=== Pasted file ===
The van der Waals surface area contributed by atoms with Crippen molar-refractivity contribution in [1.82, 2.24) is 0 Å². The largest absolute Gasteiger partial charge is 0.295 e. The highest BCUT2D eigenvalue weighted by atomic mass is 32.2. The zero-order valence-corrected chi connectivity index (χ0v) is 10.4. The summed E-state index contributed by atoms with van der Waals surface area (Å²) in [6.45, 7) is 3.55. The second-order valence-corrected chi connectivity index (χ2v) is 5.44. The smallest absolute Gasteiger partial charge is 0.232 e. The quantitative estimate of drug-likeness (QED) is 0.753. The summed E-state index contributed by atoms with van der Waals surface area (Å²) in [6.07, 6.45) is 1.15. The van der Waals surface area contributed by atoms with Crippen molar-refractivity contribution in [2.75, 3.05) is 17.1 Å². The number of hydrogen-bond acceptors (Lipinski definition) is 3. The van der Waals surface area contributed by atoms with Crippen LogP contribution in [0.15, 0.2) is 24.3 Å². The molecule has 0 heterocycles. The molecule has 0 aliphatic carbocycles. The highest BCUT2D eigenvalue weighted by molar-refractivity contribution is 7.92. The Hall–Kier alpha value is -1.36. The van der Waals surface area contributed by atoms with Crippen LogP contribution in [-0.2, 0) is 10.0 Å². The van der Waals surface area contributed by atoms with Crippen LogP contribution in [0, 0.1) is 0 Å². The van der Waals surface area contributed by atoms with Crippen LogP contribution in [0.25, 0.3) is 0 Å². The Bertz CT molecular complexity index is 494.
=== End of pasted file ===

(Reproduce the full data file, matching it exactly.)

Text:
The van der Waals surface area contributed by atoms with Crippen molar-refractivity contribution in [1.82, 2.24) is 0 Å². The largest absolute Gasteiger partial charge is 0.295 e. The highest BCUT2D eigenvalue weighted by atomic mass is 32.2. The zero-order valence-corrected chi connectivity index (χ0v) is 10.4. The summed E-state index contributed by atoms with van der Waals surface area (Å²) in [6.45, 7) is 3.55. The second-order valence-corrected chi connectivity index (χ2v) is 5.44. The smallest absolute Gasteiger partial charge is 0.232 e. The quantitative estimate of drug-likeness (QED) is 0.753. The summed E-state index contributed by atoms with van der Waals surface area (Å²) in [6.07, 6.45) is 1.15. The van der Waals surface area contributed by atoms with Crippen molar-refractivity contribution in [2.75, 3.05) is 17.1 Å². The number of hydrogen-bond acceptors (Lipinski definition) is 3. The van der Waals surface area contributed by atoms with Crippen LogP contribution in [0.15, 0.2) is 24.3 Å². The molecule has 0 heterocycles. The molecule has 0 aliphatic carbocycles. The highest BCUT2D eigenvalue weighted by molar-refractivity contribution is 7.92. The Hall–Kier alpha value is -1.36. The van der Waals surface area contributed by atoms with Crippen LogP contribution in [-0.2, 0) is 10.0 Å². The van der Waals surface area contributed by atoms with Crippen LogP contribution in [0, 0.1) is 0 Å². The van der Waals surface area contributed by atoms with Crippen LogP contribution in [0.25, 0.3) is 0 Å². The Bertz CT molecular complexity index is 494.